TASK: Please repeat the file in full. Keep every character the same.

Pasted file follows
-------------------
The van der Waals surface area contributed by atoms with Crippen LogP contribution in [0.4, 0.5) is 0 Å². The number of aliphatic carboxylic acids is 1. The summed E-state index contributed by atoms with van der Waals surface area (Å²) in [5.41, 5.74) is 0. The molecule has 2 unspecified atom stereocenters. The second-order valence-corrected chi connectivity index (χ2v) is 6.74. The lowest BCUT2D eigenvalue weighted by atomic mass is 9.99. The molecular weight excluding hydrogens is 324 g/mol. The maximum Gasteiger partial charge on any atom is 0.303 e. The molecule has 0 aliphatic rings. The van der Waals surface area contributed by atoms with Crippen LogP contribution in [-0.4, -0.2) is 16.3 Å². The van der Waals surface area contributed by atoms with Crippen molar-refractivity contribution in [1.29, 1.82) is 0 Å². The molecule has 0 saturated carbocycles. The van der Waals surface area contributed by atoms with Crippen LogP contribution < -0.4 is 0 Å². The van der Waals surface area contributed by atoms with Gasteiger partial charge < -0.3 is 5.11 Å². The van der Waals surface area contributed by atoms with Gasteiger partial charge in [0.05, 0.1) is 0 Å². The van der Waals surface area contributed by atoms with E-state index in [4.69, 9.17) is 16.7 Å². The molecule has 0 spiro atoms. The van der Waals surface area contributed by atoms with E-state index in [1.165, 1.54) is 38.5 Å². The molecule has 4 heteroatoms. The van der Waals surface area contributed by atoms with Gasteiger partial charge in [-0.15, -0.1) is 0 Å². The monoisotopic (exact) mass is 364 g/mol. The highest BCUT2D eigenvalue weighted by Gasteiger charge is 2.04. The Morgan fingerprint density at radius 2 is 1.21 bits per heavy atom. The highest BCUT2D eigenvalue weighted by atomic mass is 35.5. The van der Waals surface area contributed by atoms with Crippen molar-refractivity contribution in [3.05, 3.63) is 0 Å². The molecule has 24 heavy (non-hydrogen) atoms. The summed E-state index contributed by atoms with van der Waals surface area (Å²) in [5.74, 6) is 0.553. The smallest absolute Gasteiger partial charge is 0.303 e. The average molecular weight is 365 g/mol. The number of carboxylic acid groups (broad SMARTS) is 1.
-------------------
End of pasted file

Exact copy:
The van der Waals surface area contributed by atoms with Crippen LogP contribution in [0.4, 0.5) is 0 Å². The number of aliphatic carboxylic acids is 1. The summed E-state index contributed by atoms with van der Waals surface area (Å²) in [5.41, 5.74) is 0. The molecule has 2 unspecified atom stereocenters. The second-order valence-corrected chi connectivity index (χ2v) is 6.74. The lowest BCUT2D eigenvalue weighted by atomic mass is 9.99. The molecular weight excluding hydrogens is 324 g/mol. The maximum Gasteiger partial charge on any atom is 0.303 e. The molecule has 0 aliphatic rings. The van der Waals surface area contributed by atoms with Crippen LogP contribution in [-0.4, -0.2) is 16.3 Å². The van der Waals surface area contributed by atoms with Crippen molar-refractivity contribution in [1.29, 1.82) is 0 Å². The molecule has 0 saturated carbocycles. The van der Waals surface area contributed by atoms with Crippen LogP contribution < -0.4 is 0 Å². The van der Waals surface area contributed by atoms with Gasteiger partial charge < -0.3 is 5.11 Å². The van der Waals surface area contributed by atoms with Gasteiger partial charge in [0.05, 0.1) is 0 Å². The van der Waals surface area contributed by atoms with E-state index in [4.69, 9.17) is 16.7 Å². The molecule has 0 spiro atoms. The van der Waals surface area contributed by atoms with E-state index in [1.165, 1.54) is 38.5 Å². The molecule has 4 heteroatoms. The van der Waals surface area contributed by atoms with Gasteiger partial charge in [-0.15, -0.1) is 0 Å². The monoisotopic (exact) mass is 364 g/mol. The highest BCUT2D eigenvalue weighted by Gasteiger charge is 2.04. The Morgan fingerprint density at radius 2 is 1.21 bits per heavy atom. The highest BCUT2D eigenvalue weighted by atomic mass is 35.5. The van der Waals surface area contributed by atoms with Crippen molar-refractivity contribution in [3.05, 3.63) is 0 Å². The molecule has 24 heavy (non-hydrogen) atoms. The summed E-state index contributed by atoms with van der Waals surface area (Å²) in [5.74, 6) is 0.553. The smallest absolute Gasteiger partial charge is 0.303 e. The average molecular weight is 365 g/mol. The number of carboxylic acid groups (broad SMARTS) is 1.